I wouldn't call my family a very "pet friendly" one. But we have had a lot of pets, ranging from cats, dogs, love birds, rabbits, a guinea hen, a turtle and so on. But one pet that has always remained close to my heart is my squirrel.
This again, is an old story. Happened about 17 years ago, way back in 1992. I was in the third grade. We were in India then. It was almost a year since the Gulf war. Mom and dad had returned to Kuwait. We kids stayed back at one of dad's cousin's houses, waiting for Kuwait to get safer for families to return.
Dad's cousin sister stayed in Palkad, Kerala. It was a village with lots of trees, a river, hills, tiled and thatched houses and of course a bunch of uneducated but innocent people. The facade of her house opened to lush green paddy fields stretched as far as one's eyes could see. Beyond the fields, stood the hills and the waterfalls - such a beautiful sight.
One fine morning, we were getting ready for school. That was when war would erupt at home. Queues at the bathroom door. Fights at the breakfast table. Homeworks half done and our auto-rickshaw driver who would always come early when we were late.
That day was no different. I was angry I had to plait my long hair on my own. I had pretty long hair then (an ample supply of lice too). I insisted the maid plait them and adorn them with a rose each day. But she was busy washing plates by the well.
Suddenly, we heard her scream. She had stooped to draw water from the well, when she felt something cold and fleshy, fall on her back. We rushed, to see a small hairless meat ball - alive, squeaking and trying to move on her. I cupped my palms and took it in slowly. It was pink in colour and its eyes were closed.
The tail seemed short. It was cut and was bleeding. A crow had mistakenly dropped its meal. But we couldn't figure out what the creature was. Whatever species it belonged to, it was a lucky meatball, to be alive.
I took it inside and placed it in the warmth of coconut husks (abundant in Kerala!) and fed it milk with an eye dropper. Someone said it was a rat. Someone else suggested it was a squirrel. What difference did it make? As far as I was concerned, I hoped it would live.
Days passed by, and our love for the pink hairless meatball only grew. It started sprouting fur. Thats when someone figured out it was actually a squirrel. To us it was immaterial by then. We had started loving it, immaterial of its genesis. (First lesson learnt - Love Doesnt Distinguish Race)
One day, as I fed 'him' (I figured out that much by then!), he opened his eyes! That was an awesome feeling. To be the first person, to be seen, by an infant! I figured out how heroic yet humbled gynecologists felt, when a new born right out of the mother's womb, looked straight at them. (Second lesson learnt - Some Lessons In Life Are Taught By People Younger To You)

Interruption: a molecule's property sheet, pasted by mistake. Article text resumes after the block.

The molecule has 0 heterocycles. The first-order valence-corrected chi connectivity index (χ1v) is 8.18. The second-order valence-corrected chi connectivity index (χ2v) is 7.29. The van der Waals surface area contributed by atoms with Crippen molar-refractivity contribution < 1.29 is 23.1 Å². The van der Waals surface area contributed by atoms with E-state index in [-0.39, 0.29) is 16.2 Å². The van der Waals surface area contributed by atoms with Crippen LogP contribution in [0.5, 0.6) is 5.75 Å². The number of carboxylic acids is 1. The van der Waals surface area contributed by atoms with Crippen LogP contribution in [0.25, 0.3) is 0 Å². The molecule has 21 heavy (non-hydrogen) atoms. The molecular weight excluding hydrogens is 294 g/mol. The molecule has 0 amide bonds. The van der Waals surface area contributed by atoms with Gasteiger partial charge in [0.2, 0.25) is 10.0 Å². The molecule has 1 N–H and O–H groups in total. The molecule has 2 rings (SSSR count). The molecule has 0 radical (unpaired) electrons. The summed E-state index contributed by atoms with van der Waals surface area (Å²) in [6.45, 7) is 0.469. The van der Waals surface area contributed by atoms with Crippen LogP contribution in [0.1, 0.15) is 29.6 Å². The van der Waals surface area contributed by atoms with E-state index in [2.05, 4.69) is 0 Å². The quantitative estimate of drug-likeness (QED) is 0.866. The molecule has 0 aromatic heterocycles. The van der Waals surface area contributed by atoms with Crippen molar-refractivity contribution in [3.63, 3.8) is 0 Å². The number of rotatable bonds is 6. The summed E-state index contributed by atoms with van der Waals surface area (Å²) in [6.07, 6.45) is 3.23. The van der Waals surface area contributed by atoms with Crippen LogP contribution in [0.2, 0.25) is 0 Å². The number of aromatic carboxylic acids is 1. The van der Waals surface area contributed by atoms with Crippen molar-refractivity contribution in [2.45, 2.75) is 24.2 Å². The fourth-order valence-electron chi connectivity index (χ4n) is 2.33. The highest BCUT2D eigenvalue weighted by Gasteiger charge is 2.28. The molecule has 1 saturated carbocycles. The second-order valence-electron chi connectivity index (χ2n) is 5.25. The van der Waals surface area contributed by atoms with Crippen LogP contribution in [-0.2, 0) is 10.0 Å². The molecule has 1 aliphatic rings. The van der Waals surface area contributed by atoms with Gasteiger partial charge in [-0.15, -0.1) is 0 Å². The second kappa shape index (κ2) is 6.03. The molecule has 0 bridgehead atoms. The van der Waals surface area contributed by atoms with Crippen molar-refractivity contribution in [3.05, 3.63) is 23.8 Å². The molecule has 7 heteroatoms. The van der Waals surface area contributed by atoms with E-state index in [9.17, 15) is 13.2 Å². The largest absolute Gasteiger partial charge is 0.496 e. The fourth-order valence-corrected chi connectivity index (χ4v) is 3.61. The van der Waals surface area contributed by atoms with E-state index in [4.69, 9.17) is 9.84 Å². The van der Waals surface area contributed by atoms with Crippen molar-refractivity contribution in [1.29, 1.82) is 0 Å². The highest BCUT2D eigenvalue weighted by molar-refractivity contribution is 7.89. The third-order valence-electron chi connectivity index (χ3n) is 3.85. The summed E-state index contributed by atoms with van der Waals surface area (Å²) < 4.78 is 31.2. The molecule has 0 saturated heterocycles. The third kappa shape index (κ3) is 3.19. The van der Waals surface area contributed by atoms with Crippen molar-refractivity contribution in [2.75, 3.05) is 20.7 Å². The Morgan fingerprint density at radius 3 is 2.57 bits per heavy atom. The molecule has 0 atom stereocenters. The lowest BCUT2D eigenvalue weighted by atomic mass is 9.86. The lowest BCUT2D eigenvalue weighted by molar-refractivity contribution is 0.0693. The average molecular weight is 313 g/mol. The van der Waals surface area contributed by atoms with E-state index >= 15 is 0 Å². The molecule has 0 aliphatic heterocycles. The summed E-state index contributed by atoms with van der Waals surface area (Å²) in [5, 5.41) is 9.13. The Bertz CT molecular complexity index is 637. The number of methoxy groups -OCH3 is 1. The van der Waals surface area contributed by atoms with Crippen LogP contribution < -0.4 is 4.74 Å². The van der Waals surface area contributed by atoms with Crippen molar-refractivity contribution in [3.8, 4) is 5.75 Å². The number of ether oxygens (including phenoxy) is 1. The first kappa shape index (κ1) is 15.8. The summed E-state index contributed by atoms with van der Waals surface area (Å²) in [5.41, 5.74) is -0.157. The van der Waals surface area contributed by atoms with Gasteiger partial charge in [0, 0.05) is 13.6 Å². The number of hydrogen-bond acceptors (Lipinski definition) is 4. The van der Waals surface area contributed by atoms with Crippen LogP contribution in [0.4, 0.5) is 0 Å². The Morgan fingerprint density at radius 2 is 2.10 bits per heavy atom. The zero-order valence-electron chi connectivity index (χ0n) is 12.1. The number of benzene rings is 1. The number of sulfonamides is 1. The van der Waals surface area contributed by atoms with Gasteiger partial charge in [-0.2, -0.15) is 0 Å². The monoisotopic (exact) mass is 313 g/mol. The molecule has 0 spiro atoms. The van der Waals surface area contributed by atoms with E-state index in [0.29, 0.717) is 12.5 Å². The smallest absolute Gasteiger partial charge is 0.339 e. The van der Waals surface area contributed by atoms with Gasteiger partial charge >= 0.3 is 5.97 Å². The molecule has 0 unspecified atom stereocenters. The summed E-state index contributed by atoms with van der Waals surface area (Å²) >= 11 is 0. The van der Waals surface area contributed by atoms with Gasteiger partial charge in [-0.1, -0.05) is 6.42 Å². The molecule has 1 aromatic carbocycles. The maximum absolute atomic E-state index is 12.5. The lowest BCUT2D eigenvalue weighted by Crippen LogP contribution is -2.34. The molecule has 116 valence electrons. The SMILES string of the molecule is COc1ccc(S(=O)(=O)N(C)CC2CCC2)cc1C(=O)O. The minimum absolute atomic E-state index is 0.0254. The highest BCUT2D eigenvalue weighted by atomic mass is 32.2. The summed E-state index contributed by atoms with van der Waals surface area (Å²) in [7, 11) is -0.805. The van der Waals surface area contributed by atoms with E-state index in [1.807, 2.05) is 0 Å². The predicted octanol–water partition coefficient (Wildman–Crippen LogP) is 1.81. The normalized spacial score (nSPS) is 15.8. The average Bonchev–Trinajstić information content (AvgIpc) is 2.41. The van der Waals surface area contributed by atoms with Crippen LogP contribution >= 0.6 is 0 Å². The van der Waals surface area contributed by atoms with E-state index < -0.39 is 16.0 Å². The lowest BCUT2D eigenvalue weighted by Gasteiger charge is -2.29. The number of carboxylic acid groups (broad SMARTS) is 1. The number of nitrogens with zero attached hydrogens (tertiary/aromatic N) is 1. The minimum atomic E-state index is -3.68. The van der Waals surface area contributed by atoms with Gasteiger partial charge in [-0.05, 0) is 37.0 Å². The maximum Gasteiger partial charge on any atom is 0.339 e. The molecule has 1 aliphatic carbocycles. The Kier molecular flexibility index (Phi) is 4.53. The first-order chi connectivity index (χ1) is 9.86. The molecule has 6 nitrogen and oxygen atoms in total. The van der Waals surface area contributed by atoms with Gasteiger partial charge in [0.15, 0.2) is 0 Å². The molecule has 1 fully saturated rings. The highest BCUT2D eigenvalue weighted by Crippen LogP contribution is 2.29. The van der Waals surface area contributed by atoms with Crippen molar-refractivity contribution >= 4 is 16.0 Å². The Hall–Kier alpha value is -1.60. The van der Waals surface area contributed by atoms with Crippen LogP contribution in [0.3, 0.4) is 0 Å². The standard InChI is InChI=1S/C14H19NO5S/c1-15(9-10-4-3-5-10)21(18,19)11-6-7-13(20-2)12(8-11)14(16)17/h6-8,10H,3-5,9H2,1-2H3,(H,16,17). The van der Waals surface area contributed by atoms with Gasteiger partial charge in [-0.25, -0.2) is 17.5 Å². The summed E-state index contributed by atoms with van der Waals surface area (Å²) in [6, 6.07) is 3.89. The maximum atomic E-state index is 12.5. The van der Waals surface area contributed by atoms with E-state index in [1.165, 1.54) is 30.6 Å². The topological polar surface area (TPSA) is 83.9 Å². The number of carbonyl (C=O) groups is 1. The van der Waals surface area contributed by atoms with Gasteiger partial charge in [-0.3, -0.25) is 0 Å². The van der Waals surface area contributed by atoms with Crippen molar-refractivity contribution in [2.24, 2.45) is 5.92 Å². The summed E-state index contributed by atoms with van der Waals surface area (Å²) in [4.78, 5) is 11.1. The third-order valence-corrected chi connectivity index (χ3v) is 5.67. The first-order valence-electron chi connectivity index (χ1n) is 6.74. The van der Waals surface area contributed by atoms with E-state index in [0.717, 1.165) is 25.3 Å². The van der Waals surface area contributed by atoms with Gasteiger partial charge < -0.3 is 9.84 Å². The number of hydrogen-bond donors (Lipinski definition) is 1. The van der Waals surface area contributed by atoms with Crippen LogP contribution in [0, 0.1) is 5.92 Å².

I felt more responsible for him. I felt I need to help him. Feed him. Grow him. Teach him. Lead him. I was hardly a ten year old. But I already knew what motherhood pangs meant! (Third lesson learnt - You Need To Be A Mother To Know How She Feels)
He grew into a handsome squirrel. His golden brown coat, the three white lines which extended from his head towards his long bushy tail ... oops! did I say "long"? Well, that was the only thing he lacked. He had a short stubbed tail, but that dint keep him from exploring the world. He was a proud prankster. (Fourth lesson learnt - A Lost Limb Doesn't Necessarily Mean A Life Lost)
He used to climb up my hands, to the back of my neck and cuddle within my hair, often falling asleep in the warmth. He used to bite everyone except me. He took a liking to drinking Tang. He loved bananas and mangoes, to the extend, once he almost choked to death when a large chunk of mango blocked his trachea. He almost passed out.
I thought we lost him. I realized why people cried at funerals. I understood what it meant to lose someone. How it hurt to know that they would never return. I started crying. But, thanks to my aunt's prompt thinking, she managed to pull out the fruit with the help of a steel fork. He gasped. Coughed. Blinked. And was back on feet and running around soon.
But little did I know I would lose him soon. Not to fate. But to his personal choice.
He had a cage, which was always left open. He was free to roam and was used to climbing up the trees and exploring his small world. But he always came back before dark. (Some good manners!)
But one day, I kept waiting. And he never came. The night passed with no sign of him. Two days passed and still no squirrel. My tears saw no limits. How could he abandon me? What had I not done for him? Has he no gratitude? No memories? No love or regard? After all what was he without me? An orphaned, tailless hairless blind pink meat ball.
I equated my helplessness with that of parents, when children left them in search of happiness, to build their dreams, to live their lives. (Fifth lesson learnt - You Cant Expect People To Reciprocate Exactly The Way You Want Them To)
Eventually my tears dried. I accepted that he would never come back. But I still loved him. Cherished memories of him. Prayed for him to be happy. Wished him good luck. Bid him farewell.
I was growing up.
I was thinking like a woman.
I was learning to forgive and forget.
Though I dint realize then, I had just learnt the greatest lesson of life.